Saturday, May 25, 2013

Re Ralph Waldo Emerson

Freedom from Religion Foundation

Calendar graphicFreethought of the Day

Ralph Waldo Emerson

May 25

On this date in 1803, Ralph Waldo Emerson was born in Boston. 
 Educated at Harvard and the Cambridge Divinity School, he became
 a Unitarian minister in 1826 at the Second Church Unitarian. The
 congregation, with Christian overtones, issued communion, 
something Emerson refused to do. "Really, it is beyond my comprehension,"
 Emerson once said, when asked by a seminary professor whether he 
believed in God. (Quoted in 2,000 Years of Freethought edited by 
Jim Haught.) By 1832, after the untimely death of his first wife, 
Emerson cut loose from Unitarianism. During a year-long trip to 
Europe, Emerson became acquainted with such intelligentsia as 
British writer Thomas Carlyle, and poets Wordsworth and Coleridge.
 He returned to the United States in 1833, to a life as poet, writer and
 lecturer. Emerson inspired Transcendentalism, although never 
adopting the label himself. He rejected traditional ideas of deity in 
favor of an "Over-Soul" or "Form of Good," ideas which were 
considered highly heretical. His books include Nature (1836), The
 American Scholar (1837), Divinity School Address (1838), Essays, 2 vol.
 (1841, 1844), Nature, Addresses and Lectures (1849), and three volumes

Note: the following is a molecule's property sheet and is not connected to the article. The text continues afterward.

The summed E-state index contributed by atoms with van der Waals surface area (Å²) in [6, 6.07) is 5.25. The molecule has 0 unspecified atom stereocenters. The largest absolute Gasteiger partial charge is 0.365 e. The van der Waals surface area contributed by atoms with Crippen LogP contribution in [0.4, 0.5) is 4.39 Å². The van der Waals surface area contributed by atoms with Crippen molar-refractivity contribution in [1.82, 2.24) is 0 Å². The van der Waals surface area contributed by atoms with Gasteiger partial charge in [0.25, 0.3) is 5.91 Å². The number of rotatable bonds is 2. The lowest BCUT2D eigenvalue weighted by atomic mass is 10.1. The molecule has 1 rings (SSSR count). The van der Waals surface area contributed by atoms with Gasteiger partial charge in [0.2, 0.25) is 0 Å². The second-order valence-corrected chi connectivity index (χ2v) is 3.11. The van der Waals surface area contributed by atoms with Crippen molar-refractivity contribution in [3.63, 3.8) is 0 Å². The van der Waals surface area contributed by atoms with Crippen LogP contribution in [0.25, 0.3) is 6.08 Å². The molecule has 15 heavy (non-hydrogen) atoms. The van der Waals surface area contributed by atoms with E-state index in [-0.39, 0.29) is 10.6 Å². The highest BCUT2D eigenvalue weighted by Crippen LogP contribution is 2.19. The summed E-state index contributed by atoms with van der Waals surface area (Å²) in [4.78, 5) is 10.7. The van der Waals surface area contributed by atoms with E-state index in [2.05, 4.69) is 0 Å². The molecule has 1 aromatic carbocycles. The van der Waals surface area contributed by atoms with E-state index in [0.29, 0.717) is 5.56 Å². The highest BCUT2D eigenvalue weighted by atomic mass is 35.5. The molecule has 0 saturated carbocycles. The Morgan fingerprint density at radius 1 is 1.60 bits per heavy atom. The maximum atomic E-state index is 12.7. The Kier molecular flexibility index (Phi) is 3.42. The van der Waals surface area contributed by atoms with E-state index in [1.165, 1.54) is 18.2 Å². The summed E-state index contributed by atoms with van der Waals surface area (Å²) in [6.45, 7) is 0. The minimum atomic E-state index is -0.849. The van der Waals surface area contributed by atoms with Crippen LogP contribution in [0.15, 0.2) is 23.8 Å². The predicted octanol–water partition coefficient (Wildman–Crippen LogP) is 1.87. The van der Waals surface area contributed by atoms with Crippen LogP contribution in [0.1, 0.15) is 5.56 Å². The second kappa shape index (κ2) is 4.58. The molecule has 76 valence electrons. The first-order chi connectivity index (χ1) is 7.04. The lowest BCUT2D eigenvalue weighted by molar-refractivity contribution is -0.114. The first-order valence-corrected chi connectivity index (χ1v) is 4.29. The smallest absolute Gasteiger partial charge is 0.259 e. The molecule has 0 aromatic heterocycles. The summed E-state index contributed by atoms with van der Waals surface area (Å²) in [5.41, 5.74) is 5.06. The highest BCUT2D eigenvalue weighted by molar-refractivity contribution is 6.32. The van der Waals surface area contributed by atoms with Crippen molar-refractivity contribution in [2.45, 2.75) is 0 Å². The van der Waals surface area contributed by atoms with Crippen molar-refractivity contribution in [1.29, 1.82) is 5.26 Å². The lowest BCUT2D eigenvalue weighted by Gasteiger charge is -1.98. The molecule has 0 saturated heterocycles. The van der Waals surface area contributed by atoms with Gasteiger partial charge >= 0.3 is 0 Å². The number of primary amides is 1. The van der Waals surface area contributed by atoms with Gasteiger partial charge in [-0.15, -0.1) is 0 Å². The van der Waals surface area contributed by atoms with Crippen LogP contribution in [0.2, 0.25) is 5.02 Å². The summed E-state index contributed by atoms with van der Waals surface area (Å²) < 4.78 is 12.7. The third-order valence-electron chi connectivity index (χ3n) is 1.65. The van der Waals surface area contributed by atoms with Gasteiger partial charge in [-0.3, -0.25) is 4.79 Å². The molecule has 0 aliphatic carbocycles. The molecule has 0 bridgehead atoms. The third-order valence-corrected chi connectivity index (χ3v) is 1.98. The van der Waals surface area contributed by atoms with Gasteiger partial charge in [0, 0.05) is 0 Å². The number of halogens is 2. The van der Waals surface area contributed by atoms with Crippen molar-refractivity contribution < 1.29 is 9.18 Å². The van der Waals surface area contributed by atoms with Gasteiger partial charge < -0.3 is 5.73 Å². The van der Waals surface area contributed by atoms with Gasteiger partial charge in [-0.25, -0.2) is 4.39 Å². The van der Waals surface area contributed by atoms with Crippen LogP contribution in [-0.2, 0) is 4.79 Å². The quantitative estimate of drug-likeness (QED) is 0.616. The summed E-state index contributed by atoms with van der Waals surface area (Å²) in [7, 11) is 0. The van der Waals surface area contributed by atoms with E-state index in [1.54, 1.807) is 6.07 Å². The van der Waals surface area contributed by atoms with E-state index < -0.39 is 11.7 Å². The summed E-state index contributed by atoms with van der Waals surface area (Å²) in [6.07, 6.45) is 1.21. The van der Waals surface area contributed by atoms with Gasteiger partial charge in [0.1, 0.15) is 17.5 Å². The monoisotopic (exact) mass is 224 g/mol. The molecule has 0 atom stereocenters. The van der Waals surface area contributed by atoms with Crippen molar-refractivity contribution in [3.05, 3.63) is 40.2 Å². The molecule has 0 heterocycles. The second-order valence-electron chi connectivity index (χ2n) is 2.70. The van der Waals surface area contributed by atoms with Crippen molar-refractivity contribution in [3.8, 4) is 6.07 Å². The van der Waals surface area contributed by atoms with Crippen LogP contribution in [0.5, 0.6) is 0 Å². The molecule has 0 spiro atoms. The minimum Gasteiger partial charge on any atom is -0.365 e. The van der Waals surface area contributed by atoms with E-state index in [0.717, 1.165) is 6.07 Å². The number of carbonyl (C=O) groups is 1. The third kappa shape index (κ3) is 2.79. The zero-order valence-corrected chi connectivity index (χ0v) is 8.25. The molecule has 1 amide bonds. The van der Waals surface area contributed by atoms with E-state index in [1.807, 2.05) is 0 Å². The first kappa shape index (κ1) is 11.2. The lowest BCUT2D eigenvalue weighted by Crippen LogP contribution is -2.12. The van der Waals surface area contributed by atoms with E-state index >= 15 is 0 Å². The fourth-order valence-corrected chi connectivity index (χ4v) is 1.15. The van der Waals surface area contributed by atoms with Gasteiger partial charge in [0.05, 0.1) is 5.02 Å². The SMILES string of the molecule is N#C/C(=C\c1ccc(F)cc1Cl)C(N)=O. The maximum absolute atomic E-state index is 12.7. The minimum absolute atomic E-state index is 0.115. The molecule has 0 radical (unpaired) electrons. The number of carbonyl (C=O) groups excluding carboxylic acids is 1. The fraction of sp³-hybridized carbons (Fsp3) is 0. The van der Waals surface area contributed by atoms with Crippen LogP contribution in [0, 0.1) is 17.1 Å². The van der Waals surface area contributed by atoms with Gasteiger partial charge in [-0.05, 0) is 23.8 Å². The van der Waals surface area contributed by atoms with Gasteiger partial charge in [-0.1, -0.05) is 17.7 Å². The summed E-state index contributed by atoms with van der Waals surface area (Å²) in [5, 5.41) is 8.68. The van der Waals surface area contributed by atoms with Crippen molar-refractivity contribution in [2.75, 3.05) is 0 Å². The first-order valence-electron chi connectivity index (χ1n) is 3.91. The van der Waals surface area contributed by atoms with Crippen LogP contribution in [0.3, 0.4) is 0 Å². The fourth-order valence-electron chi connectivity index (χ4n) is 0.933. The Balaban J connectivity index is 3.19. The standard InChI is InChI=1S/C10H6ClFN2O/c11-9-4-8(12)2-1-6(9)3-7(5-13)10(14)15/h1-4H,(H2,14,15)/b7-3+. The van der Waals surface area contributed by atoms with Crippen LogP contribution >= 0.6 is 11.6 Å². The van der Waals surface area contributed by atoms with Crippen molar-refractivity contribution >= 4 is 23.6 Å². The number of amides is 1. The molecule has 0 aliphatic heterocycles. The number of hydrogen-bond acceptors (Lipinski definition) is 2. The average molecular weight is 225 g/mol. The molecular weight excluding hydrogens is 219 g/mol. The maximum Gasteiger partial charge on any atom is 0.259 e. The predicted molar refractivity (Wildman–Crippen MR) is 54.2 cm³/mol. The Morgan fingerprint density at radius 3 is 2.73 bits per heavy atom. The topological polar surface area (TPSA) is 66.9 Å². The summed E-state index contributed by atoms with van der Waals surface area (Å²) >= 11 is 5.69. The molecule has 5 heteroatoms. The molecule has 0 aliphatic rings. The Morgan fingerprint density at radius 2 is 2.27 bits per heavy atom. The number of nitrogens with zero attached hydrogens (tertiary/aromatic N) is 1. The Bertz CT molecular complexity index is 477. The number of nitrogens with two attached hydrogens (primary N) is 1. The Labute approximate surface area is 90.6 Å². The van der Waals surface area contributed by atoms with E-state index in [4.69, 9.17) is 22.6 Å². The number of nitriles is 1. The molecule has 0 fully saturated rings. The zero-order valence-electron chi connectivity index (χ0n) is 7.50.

of poetry. Margaret Fuller became one of his "disciples," as did  
Henry David Thoreau.
The best of Emerson's rather wordy writing survives as epigrams, such 
as the famous: "A foolish consistency is the hobgoblin of little minds, 
 adored by little statesmen and philosophers and divines." Other one- 
(and two-) liners include: "As men's prayers are a disease of the will, 
so are their creeds a disease of the intellect" (Self-Reliance, 1841). "The
most tedious of all discourses are on the subject of the Supreme Being" 
(Journal, 1836). "The word miracle, as pronounced by Christian churches, 
gives a false impression; it is a monster. It is not one with the blowing 
clover and the falling rain" (Address to Harvard Divinity College, July 15,
 1838). He demolished the rightwing hypocrites of his era in his essay
 "Worship": ". . . the louder he talked of his honor, the faster we counted 
our spoons" (Conduct of Life, 1860). "I hate this shallow Americanism which
hopes to get rich by credit, to get knowledge by raps on midnight tables, to
 learn the economy of the mind by phrenology, or skill without study, or
 mastery without apprenticeship" (Self-Reliance). "The first and last lesson 
of religion is, 'The things that are seen are temporal; the things that are not 
seen are eternal.' It puts an affront upon nature" (English Traits , 1856). 
"The god of the cannibals will be a cannibal, of the crusaders a crusader, and 
of the merchants a merchant." (Civilization, 1862). D. 1882.
“The dull pray; the geniuses are light mockers.”

—Ralph Waldo Emerson, Representative Men (1850)

No comments:

Post a Comment